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Disney World’s new ‘Avatar’ attraction ready for summer visitors

Landscaping consisting of real Earth plant species mixed with sculpted Pandora artificial flora at Pandora — World of Avatar, at Walt Disney World in Lake Buena Vista, Fla.
Landscaping consisting of real Earth plant species mixed with sculpted Pandora artificial flora at Pandora — World of Avatar, at Walt Disney World in Lake Buena Vista, Fla. AP

It’s not a movie set, but visitors to Disney World’s new Pandora-World of Avatar land are in for a cinematic experience.

The 12-acre land, inspired by the “Avatar” movie, opens in Florida in late May at Walt Disney World’s Animal Kingdom. It cost a half-billion dollars to build.

The marquee attraction is Flight of Passage, where a 3-D simulator plunges riders into a cinematic world. You feel like you’re riding on the back of a banshee, a bluish, gigantic, winged predator that resembles something out of the Jurassic era. Wearing 3-D glasses and straddling what resembles a stationary motorcycle, you’re strapped in, then the lights go out, a screen in front lights up and you’re swooped into a world of blue, gigantic aliens called Na’vi, with moon-filled skies, plunging waterfalls, jumping marine animals and towering ocean waves.

The ride provides an enchanting and intoxicating five minutes that touches all the senses. Blasts of air and spritzes of mist hit your face, and as you fly through a lush forest, a woodsy aroma wafts through your nostrils. A visitor could go on the ride 20 times and not catch half the visual details.

Disney designers are quick to say the new land is the star of the action, not the backdrop. “The character is being portrayed and played by the place itself and that’s different than a set,” said Joe Rohde, the design and production leader of Pandora —World of Avatar.

Other aspects of Pandora can’t quite compete with the excitement and immersion of Flight of Passage. Much of Pandora, at least during the daytime, is hard to distinguish from the rest of Animal Kingdom, Disney’s almost 20-year-old zoological-themed park with lush landscaping, an emphasis on conservation and a Noah’s ark range of animals.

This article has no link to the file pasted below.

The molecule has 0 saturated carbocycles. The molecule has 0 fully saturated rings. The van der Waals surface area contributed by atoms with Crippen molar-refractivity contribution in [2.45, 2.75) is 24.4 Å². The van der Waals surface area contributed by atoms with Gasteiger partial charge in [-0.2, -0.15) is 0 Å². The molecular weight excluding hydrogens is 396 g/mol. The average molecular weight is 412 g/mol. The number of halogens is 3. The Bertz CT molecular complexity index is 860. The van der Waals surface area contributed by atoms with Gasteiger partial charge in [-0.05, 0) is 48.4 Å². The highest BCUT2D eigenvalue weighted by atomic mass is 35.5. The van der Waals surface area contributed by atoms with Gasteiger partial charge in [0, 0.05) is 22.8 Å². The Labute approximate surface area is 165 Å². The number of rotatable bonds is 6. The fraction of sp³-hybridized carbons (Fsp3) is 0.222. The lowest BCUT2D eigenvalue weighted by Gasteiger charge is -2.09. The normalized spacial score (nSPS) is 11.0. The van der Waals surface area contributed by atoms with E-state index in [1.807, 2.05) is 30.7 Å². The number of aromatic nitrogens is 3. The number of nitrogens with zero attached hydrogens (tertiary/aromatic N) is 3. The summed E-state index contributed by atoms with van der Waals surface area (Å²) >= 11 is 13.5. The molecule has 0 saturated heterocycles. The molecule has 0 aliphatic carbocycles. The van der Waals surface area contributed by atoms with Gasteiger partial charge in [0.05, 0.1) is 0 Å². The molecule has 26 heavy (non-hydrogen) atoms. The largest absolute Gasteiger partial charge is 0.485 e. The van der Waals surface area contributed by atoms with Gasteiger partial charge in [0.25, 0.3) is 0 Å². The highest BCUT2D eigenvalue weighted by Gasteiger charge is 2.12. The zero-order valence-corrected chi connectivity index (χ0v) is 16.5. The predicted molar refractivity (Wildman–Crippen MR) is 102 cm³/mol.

At night, though, Pandora transforms into a sea of color with glowing lights on artificial plants and even in the pavement.

The enormous blue Na’vi aliens from the “Avatar” movie appear sparingly, really just on Flight of Passage and a second attraction called Na’vi River Journey. Before going on Flight of Passage, visitors walk through a tunnel in a faux mountain until they stumble upon a laboratory that includes a Na’vi floating in a tank.

“It’s not as simple as a guy in a costume painted blue walking around out here,” Rohde said of the aliens. “We know they are culturally present around us but we will meet them when we go on an excursion.”

The other main attraction, Na’vi River Journey, is an indoor river ride in the dark, lit up by glowing creatures and plants. The ride culminates with a Na’vi animatronic woman beating on drums as a chorus of voices reaches a crescendo. Images of the Na’vi riding horse-like creatures appear behind lush foliage, glimpsed in the distance from the river.

Pandora-World of Avatar isn’t tied to a narrative from the film but rather tells a story set in the future, after humans degraded the jungle through industrial folly and a resurgence of nature overtakes the human-built environment. That theme is a recurring architectural motif, for example with a beverage stand and cantina made to look like they were built for industry by humans but then overrun by plant life.

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